Tennessee Online Sports Betting Now Up to State Senate, Gov. Bill Lee
Posted on: April 26, 2019, 08:49h.
Last updated on: April 26, 2019, 08:49h.
The Tennessee proposal to allow online — but not land-based casino sports betting — faces an uncertain future after the House of Representatives approved the measure Wednesday and it next heads to the Senate.
The House passed the bill by a 58 to 37 vote. The proposal was approved by the Senate Finance, Ways, and Means Committee the same day by a 9 to 2 vote.
A full Senate vote could take place as early as next week.
If the Senate and House bills differ, the legislation may be sent to a conference committee to iron out discrepancies.
The current version of the Tennessee Sports Gaming Act has gotten national attention because no other state limits sports wagering to online, without having it in combination with betting at established brick and mortar venues.
James P. Whelan, co-director at the Institute for Gambling Education and Research at the University of Memphis, also wonders how it will be regulated under such a unique set-up.
The bill continues to evolve,” Whelan told Casino.org. “The Senate says it is going nowhere.”
While it was debated by legislators, concerns were raised about moral issues and how it may lead to higher risk for problem gamblers, according to Whelan.
Yet, the state’s leaders never reached out to the Institute for Gambling Education and Research for its input on the proposals.
“I have… been shocked that no one in Tennessee has contacted us about this legislation,” Whelan said.
Parts of the bill limit some aspects of betting, but Whelan says there needs to be “more regulatory control over what is offered, advertised and overseen.
“I would also like to see requirements for responsible gambling standards…. Someone … needs to step up and fund research on the relation of online wagering and gambling problems….”
Tennessee Governor Needs to Sign Bill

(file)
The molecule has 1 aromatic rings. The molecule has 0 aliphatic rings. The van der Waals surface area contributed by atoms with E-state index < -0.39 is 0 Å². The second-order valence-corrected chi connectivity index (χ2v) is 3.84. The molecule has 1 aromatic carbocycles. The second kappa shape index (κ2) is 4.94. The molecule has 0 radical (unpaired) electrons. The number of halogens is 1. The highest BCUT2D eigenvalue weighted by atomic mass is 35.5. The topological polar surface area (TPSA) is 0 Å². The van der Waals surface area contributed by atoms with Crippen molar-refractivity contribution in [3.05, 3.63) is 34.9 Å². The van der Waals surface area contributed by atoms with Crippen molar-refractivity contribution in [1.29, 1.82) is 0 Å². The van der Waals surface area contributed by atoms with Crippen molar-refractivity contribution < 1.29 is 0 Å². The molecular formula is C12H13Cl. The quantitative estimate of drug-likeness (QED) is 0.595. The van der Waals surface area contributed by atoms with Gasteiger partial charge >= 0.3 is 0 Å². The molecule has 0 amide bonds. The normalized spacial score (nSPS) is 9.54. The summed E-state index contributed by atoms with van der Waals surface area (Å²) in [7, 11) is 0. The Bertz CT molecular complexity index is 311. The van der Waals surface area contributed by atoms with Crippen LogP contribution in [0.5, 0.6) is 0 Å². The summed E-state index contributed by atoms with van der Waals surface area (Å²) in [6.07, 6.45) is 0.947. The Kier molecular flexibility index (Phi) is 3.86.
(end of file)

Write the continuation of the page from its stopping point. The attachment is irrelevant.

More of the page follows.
If approved by the Senate, it would be up to Gov. Bill Lee, a Republican, on whether to sign the bill into law. Earlier, Lee opposed allowing such gambling in the state.
House Speaker Glen Casada, R-63, who voted for the bill, said he does not expect Lee to veto the proposal.
Currently, the bill would set the tax on sportsbooks’ adjusted gross income at 10 percent. That will include all money paid to sportsbooks as bets, less the amount given to winning bettors.
The added revenue would provide the government about $50 million a year, according to one estimate. As envisioned, 40 percent of the money will go to the General Fund. Thirty percent goes to local colleges and the remaining 30 percent will be given to local government for education and infrastructure funding.
In its current version, athletes and team owners involved in a game, operators of sports betting, and others who could impact the outcome would be prohibited from betting. They could be charged with a misdemeanor if they wagered money on the event.
Sports Betting in Multiple States
Sports betting is now legally underway in eight states. Two of them, Nevada and New Mexico, have tribal casinos that provide wagering on athletic events.
In Indiana, Gov. Eric Holcomb, a Republican, has a week to consider whether to a sign a sports betting bill. It was approved by the state’s legislature on Wednesday.
Many other states are considering approving sports betting. In March, Rhode Island became the sixth state to back some form of online or mobile betting, though it is not underway in all locations yet.
Last May, sports betting was unfurled for states after the US Supreme Court overturned a ban put into place by the federal 1992 Professional and Amateur Sports Protection Act (PASPA).
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